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University of Southern California
University of Southern California
USC Chan Division of Occupational Science and Occupational Therapy
USC Chan Division of Occupational Science and Occupational Therapy
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Student Blog


Tips & Tricks for Undergraduates! ⟩
July 29, 2016, by Megan

Getting Involved Life Hacks School/Life Balance

While walking across campus last week, I ran into some of the new Bachelor’s to Master’s OT students who were attending their Freshman Orientation. It was so exciting to learn a bit about the newest members of the OT/Trojan family and SO crazy to think that I was in their shoes less than a year ago! This run-in also inspired my next blog post — some Tips & Tricks for those interested in undergraduate life here at USC!

Last Year's Freshmen OT students

Last Year’s Freshmen OT students

Although the majority of OT students at USC are applying to the Entry-Level Master’s Program, we also have the Bachelor’s to Master’s program in which students are immersed in the occupational therapy profession throughout their undergraduate experience. Because students start this program as freshmen, they are often overwhelmed with both excitement and uncertainty regarding the transition. A lot of the questions prospective undergraduate students ask me about this program are ones that I, myself remember laboring over as well. “What will my undergrad coursework be like as an OT major?” “What can I get involved in?” “How can I prepare?!”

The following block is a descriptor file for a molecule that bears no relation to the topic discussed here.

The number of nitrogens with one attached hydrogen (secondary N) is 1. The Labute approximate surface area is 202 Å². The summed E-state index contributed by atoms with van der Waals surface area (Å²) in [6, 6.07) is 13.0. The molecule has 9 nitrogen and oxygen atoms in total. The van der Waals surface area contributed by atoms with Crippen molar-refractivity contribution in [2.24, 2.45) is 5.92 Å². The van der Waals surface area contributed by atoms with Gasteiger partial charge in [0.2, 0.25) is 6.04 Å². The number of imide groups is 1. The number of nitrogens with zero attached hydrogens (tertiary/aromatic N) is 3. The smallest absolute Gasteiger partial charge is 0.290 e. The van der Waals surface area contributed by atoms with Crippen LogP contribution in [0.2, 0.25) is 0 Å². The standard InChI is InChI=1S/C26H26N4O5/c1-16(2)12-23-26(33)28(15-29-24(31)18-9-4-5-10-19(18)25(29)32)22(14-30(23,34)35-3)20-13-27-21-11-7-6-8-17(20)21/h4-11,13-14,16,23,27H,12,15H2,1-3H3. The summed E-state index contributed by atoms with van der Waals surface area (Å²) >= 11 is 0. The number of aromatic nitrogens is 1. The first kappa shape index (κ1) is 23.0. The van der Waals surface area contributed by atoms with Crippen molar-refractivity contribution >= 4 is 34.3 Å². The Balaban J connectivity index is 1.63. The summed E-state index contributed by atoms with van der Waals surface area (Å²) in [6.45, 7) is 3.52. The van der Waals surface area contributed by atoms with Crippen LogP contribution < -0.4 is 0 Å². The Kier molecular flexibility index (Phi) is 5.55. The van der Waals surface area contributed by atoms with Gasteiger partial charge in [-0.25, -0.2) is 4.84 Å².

In the hopes of easing some of these concerns, I have compiled a list of of advice I learned over my freshman year at USC — as well as an inside look into undergrad student life!
TIP #1 Get Involved!
The Involvement Fair and Service Opportunity Fair are two great ways to learn about different organizations on campus. These events provide great insight into the mission of each group and ensure that you see all of the (many) clubs and various groups that USC has to offer. I found that these fairs allowed for me to find organizations I was truly passionate about — and may have otherwise of missed out on!